The private class replicates the public classes API, reducing the conditional code in the public class implementation. Additionally it re-implements CActive's virtual methods RunL() and DoCancel() to handle completion and cancellation of the active object.

The class has private data members used to get the name and ids of the remote bluetooth devices from the Symbian's Bluetooth.dll. iHostResolver is the object that contains the asynchronous function with which the request is made.


As the private implementation is a Symbian class we construct it using the two-phase construction idiom, as discussed in the preceding sections.

The public static NewL() factory function uses a leaving constructor to create the object, pushes it on the CleanupStack, initialises it using the leaving second phase constructor, pops it off the stack and returns it to the user.

BluetoothDiscoveryPrivate* BluetoothDiscoveryPrivate::NewL(BluetoothDiscovery *wrapper)
BluetoothDiscoveryPrivate* self = new (ELeave) BluetoothDiscoveryPrivate(wrapper);
// push onto cleanup stack in case self->ConstructL leaves
// complete construction with second phase constructor
return self;

As part of construction we also give the private object a handle to the public class - in this case a pointer, but should perhaps be a reference. The pointer can then be used to directly call methods, or to emit signals.


The implementation of the private class's methods is dependent on the functionality required. In general terms the most important thing to keep in mind is correct inter-working of the platform exception handling systems, as discussed in the Exception Handling section.

Note also the use of void ErrorConvertToLocalL(int err); to convert Symbian's global errors into local errors for this component.

The example discusses the RunL() and DoCancel() methods in #Converting Active Objects to Signals & Slots.

Platform Specific Methods

Where possible public APIs should be kept free of platform specific member and functions. Exceptions to this rule are very rare!

Occasionally platform specific helper functions are made public, where developers would otherwise need to role out their own methods. For example QPixmap, provides helper functions to convert to and from CFbsBitmap:

Similarly, it is sometimes necessary to reveal platform specific types and publically include platform headers in order to map them to generic typedefs. You can see this in QProcess where Q_PID is typedefed to a TProcessId on the Symbian platform.

In all cases, platform specific artifacts should be defined to be visible only in the specific platform. For example, from the QPixmap declaration:

#if defined(Q_OS_SYMBIAN)
CFbsBitmap *toSymbianCFbsBitmap() const;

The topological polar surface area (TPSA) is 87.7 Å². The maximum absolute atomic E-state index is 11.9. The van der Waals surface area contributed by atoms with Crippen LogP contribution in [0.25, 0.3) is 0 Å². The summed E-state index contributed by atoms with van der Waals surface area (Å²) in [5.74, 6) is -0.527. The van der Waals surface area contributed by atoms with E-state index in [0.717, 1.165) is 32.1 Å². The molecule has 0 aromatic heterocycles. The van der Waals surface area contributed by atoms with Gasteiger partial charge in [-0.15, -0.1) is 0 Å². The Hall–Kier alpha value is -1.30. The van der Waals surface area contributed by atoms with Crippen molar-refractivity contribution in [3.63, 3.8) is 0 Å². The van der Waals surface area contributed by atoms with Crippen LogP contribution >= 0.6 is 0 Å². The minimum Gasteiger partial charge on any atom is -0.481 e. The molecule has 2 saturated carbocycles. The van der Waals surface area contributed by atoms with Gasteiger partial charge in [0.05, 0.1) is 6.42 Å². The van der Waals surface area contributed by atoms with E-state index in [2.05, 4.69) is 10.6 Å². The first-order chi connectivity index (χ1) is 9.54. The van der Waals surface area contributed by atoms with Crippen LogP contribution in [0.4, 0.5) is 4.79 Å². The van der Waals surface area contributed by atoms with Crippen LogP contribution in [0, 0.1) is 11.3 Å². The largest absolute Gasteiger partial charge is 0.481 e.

static QPixmap fromSymbianCFbsBitmap(CFbsBitmap *bitmap);

File and Class Naming Conventions

In general, if the public class is called QMyClass then:

  • The private class will be QMyClassPrivate.
  • Public class source and header files share the name of the public class: qmyclass.h,qmyclass.cpp.
  • Private class headers and source file names are terminated with _p (e.g. qmyclass_p.h) unless the file is a platform specific implementation.
  • Platform-specific implementation headers and source files include the platform in the file name - e.g. qmyclass_symbian.cpp (the _p is not necessary as it is implied).


Multi-tasking is the ability to perform more than one task at time. It is important to GUI applications, because it allows them to perform long running or computationally expensive operations while still remaining responsive to user input.

There are two types of multitasking: preemptive and cooperative. In preemptive multitasking (or "multithreading"), the operating system gives each thread of execution some time in which to run - the thread has no control over when it will run or how much time it gets. In cooperative multitasking, a scheduler controls what task is run next, but the current task alone determines when it will complete.

Preemptive multitasking is heavier-weight in terms of RAM and execution speed, and is more difficult to program because of the need to mediate access to shared resources (and ensure threads don't dead-lock). Co-operative multitasking is easier - because access to resources is serialized. However individual tasks need to be short running so that the UI remains responsive.

In multitasking operating systems we use the term process to refer to a set of threads that share the same global memory space, and which can hence directly access each others variables; all the threads in an application will typically run in the same process! Note however that it is threads, not processes, which are scheduled for execution.

A multitasking operating system may also be multiprocessing; multiprocessing is where threads can run on more than one processor/CPU.

Multi-tasking on the Symbian platform

The Symbian platform is a modern preemptive multitasking operating system.

Applications are created in their own process, running in a single main thread. The kernel preemptively schedules all threads in the system, based on their priority. While it is possible to create secondary threads, Symbian strongly encourages applications to co-operatively multi-task using active objects.

Almost all Symbian services are provided by servers (or "daemons") running in other processes (including the file server, window server, font and bitmap server, location server etc). These usually export an asynchronous API that takes a reference to a TRequestStatus object that the server uses to signal completion of the request. Active objects provide a consistent and lightweight way to write code to submit the asynchronous requests and handle its completion.